Blog: Spinach, Ahold and Tesco
Catherine Sleep | 25 September 2006
Recent years have seen great efforts to promote fruit and vegetable consumption, for example the five-a-day campaign here in the UK (make that six in Denmark, or a staggering nine in the US, which always did have to be brightest and best). Results are mixed, with the average Brit barely managing three portions a day, but it takes time for such initiatives to succeed.
Fruit and vegetables have probably benefited from their comparative evasion of major safety scares – until now, that is. A crisis has beset spinach, the vegetable that perhaps enjoys the most wholesome image of all, thanks in part to the cartoon character Popeye, unpaid spokesman for spinach for 75 years. (You may think I jest, but in 1937 spinach farmers in Crystal City, Texas were so grateful for his endorsement that they erected a statue of Popeye in the town and credited him for saving the then-dying spinach industry.)
Bagged spinach in the US has been identified as the cause of an E. coli outbreak that has so far spread across 23 states, with many people falling ill and one death. Suddenly the green leaf isn’t so innocuous. And just to crank it all up a gear, food safety attorney William Marler is already seeing litigation dollar signs, inciting victims to sue the spinach industry for medical bills.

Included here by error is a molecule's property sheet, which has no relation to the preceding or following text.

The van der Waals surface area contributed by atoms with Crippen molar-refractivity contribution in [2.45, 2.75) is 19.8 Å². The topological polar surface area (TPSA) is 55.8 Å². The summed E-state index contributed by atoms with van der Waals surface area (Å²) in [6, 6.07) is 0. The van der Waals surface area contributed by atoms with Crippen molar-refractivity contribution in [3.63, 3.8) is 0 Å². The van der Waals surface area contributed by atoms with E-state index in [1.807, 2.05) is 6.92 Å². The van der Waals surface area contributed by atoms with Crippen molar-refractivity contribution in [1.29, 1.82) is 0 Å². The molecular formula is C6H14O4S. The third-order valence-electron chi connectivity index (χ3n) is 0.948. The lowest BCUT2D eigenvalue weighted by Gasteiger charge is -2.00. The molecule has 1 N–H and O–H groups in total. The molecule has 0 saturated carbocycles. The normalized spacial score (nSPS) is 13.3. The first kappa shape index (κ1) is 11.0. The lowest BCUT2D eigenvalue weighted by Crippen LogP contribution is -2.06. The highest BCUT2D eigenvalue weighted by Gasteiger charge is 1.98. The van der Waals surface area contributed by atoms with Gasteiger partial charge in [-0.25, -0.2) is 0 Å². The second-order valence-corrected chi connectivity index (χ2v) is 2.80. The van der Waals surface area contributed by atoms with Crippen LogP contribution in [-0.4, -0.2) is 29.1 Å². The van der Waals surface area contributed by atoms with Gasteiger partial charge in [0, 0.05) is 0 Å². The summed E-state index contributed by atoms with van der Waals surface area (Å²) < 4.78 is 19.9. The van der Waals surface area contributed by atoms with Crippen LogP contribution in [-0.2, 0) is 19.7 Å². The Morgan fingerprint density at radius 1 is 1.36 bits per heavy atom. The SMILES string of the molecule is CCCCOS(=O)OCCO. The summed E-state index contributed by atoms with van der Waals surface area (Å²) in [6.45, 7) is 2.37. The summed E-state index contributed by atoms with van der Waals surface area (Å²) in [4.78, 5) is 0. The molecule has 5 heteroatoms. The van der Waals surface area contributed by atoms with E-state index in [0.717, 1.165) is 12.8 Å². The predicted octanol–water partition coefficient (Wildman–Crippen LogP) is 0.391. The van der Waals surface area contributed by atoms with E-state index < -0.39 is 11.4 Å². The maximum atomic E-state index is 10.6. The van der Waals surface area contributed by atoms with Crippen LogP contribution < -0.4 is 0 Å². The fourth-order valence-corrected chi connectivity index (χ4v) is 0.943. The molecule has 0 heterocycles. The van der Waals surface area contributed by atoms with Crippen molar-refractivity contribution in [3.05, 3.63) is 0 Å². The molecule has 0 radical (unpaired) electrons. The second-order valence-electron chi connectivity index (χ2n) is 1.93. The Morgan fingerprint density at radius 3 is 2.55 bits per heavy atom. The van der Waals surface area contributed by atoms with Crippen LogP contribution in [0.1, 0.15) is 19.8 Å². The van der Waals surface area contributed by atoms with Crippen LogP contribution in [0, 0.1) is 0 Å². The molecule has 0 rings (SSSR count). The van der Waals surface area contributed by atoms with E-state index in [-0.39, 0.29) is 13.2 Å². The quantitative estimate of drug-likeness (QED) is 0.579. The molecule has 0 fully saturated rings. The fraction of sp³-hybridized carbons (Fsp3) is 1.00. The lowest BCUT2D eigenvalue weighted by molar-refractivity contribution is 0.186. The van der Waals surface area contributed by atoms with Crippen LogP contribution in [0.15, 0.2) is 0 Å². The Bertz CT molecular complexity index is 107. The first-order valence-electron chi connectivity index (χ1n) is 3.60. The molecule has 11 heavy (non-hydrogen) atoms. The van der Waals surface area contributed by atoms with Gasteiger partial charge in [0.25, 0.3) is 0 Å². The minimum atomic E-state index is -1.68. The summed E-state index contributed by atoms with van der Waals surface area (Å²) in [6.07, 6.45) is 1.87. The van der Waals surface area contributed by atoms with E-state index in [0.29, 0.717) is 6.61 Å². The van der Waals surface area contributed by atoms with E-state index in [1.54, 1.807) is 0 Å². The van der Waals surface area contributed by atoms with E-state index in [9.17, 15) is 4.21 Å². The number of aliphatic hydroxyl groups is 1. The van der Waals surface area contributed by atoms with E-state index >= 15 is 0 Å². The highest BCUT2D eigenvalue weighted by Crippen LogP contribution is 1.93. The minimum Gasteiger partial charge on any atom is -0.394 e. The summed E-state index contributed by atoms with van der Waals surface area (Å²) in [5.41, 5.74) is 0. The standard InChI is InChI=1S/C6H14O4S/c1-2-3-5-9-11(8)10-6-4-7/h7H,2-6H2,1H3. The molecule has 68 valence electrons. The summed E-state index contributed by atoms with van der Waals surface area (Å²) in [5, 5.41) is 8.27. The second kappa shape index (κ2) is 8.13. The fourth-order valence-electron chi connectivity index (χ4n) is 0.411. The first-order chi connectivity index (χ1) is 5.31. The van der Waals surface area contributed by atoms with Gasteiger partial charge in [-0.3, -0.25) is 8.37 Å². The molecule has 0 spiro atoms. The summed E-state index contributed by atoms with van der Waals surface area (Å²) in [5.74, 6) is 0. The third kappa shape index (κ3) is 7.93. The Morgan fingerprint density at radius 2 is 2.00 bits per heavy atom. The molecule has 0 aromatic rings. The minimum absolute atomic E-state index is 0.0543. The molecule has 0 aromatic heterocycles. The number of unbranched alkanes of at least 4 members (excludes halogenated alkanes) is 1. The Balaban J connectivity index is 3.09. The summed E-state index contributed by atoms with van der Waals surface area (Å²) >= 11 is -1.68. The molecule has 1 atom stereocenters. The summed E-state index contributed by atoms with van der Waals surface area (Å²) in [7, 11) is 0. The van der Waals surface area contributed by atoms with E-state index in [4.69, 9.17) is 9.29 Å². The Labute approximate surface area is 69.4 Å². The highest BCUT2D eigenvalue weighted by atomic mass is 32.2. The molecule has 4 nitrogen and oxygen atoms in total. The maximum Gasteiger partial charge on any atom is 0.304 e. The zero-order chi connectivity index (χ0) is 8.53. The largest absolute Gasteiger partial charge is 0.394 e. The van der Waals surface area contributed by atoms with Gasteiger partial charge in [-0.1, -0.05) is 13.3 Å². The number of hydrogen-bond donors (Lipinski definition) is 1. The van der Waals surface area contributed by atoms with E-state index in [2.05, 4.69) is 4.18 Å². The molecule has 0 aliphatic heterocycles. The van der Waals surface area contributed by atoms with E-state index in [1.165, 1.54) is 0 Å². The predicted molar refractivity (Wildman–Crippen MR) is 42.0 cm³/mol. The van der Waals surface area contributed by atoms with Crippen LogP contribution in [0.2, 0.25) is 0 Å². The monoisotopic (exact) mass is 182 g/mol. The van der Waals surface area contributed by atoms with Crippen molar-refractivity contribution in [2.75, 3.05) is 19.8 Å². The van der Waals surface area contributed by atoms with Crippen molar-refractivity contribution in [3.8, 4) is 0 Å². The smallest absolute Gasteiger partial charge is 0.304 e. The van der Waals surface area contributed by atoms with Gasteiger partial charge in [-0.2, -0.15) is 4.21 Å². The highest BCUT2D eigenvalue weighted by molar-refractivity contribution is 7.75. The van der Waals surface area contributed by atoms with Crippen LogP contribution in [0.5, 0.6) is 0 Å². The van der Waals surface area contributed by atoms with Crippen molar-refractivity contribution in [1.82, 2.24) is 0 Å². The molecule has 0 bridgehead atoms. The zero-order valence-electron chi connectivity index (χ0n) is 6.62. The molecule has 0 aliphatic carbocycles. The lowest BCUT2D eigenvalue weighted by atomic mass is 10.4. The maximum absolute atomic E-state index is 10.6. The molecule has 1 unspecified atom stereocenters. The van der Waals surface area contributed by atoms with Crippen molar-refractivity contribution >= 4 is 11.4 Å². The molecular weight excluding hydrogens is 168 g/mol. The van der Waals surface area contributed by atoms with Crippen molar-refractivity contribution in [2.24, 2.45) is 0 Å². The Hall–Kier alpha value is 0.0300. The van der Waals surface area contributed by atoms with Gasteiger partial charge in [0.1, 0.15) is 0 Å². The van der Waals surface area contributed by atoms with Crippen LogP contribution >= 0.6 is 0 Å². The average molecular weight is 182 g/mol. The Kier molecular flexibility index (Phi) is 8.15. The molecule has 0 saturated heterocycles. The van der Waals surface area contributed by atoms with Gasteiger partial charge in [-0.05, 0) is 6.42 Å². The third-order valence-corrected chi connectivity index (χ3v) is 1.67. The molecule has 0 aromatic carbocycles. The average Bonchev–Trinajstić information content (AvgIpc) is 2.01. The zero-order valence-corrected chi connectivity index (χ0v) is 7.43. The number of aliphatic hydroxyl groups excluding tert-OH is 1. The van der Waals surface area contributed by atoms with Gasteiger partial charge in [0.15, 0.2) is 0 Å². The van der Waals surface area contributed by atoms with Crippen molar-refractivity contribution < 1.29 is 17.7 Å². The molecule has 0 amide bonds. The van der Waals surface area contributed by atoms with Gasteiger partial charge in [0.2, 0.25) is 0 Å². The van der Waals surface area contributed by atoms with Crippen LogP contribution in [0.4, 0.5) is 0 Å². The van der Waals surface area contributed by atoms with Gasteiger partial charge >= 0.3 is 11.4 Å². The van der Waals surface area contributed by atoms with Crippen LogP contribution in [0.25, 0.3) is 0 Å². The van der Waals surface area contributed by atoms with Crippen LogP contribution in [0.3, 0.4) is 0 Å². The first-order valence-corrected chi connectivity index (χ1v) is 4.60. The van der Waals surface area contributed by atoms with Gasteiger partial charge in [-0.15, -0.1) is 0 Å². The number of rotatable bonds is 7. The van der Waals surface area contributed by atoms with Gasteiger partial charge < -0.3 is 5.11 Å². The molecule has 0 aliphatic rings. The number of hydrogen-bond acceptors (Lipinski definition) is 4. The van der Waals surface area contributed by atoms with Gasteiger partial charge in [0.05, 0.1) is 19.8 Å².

Meanwhile there’s trouble of a different sort in the boardroom of Dutch retailer Royal Ahold. Hedge fund shareholders appear to have taken courage from the successes of Heinz activist investor Nelson Peltz and decided they should have a greater say in the company’s strategy.
Centaurus and Paulson are pushing for Ahold to withdraw from the US, where it makes 70% of its sales, and concentrate on its traditional European operations. A strong set of Q2 results has done little to shake the hedge funds’ convictions, and speculation that the company could merge with Delhaize has been interpreted as a sign that Ahold is being forced to think outside the box.
A third contentious issue that’s been in the news this week is regional sourcing, prompted by Tesco’s announcement it would set up regional offices to help it source local produce. This is sold as a win-win strategy: producers access larger markets, consumers get the products they want.
But it can have a more sinister side, as smaller producers struggle to keep up with a sudden surge in demand, or forfeit long-established outlets for their wares to fulfil less lucrative contracts from demanding multiples.
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